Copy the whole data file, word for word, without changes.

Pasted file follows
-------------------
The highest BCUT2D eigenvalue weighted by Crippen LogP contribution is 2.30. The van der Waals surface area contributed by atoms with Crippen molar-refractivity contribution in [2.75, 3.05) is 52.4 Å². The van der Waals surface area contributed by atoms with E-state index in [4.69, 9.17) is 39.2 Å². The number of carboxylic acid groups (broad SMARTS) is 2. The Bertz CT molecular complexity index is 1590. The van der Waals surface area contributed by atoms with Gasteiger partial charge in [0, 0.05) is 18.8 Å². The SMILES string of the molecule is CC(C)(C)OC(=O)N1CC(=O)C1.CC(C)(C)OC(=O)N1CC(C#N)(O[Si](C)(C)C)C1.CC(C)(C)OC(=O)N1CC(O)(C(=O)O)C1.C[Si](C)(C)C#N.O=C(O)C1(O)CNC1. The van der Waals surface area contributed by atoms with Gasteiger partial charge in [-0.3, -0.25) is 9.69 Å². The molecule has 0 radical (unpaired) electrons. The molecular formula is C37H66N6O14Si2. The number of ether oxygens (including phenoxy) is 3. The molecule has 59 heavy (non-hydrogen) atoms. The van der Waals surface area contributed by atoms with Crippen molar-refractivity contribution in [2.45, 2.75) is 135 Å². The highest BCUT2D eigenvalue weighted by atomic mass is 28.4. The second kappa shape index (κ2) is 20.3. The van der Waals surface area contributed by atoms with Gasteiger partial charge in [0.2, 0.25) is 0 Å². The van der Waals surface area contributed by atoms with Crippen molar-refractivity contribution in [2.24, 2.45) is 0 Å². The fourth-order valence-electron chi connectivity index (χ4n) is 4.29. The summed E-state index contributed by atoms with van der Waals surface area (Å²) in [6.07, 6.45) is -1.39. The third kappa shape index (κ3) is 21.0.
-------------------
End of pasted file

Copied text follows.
The highest BCUT2D eigenvalue weighted by Crippen LogP contribution is 2.30. The van der Waals surface area contributed by atoms with Crippen molar-refractivity contribution in [2.75, 3.05) is 52.4 Å². The van der Waals surface area contributed by atoms with E-state index in [4.69, 9.17) is 39.2 Å². The number of carboxylic acid groups (broad SMARTS) is 2. The Bertz CT molecular complexity index is 1590. The van der Waals surface area contributed by atoms with Gasteiger partial charge in [0, 0.05) is 18.8 Å². The SMILES string of the molecule is CC(C)(C)OC(=O)N1CC(=O)C1.CC(C)(C)OC(=O)N1CC(C#N)(O[Si](C)(C)C)C1.CC(C)(C)OC(=O)N1CC(O)(C(=O)O)C1.C[Si](C)(C)C#N.O=C(O)C1(O)CNC1. The van der Waals surface area contributed by atoms with Gasteiger partial charge in [-0.3, -0.25) is 9.69 Å². The molecule has 0 radical (unpaired) electrons. The molecular formula is C37H66N6O14Si2. The number of ether oxygens (including phenoxy) is 3. The molecule has 59 heavy (non-hydrogen) atoms. The van der Waals surface area contributed by atoms with Crippen molar-refractivity contribution in [2.45, 2.75) is 135 Å². The highest BCUT2D eigenvalue weighted by atomic mass is 28.4. The second kappa shape index (κ2) is 20.3. The van der Waals surface area contributed by atoms with Gasteiger partial charge in [0.2, 0.25) is 0 Å². The van der Waals surface area contributed by atoms with Crippen molar-refractivity contribution in [2.24, 2.45) is 0 Å². The fourth-order valence-electron chi connectivity index (χ4n) is 4.29. The summed E-state index contributed by atoms with van der Waals surface area (Å²) in [6.07, 6.45) is -1.39. The third kappa shape index (κ3) is 21.0.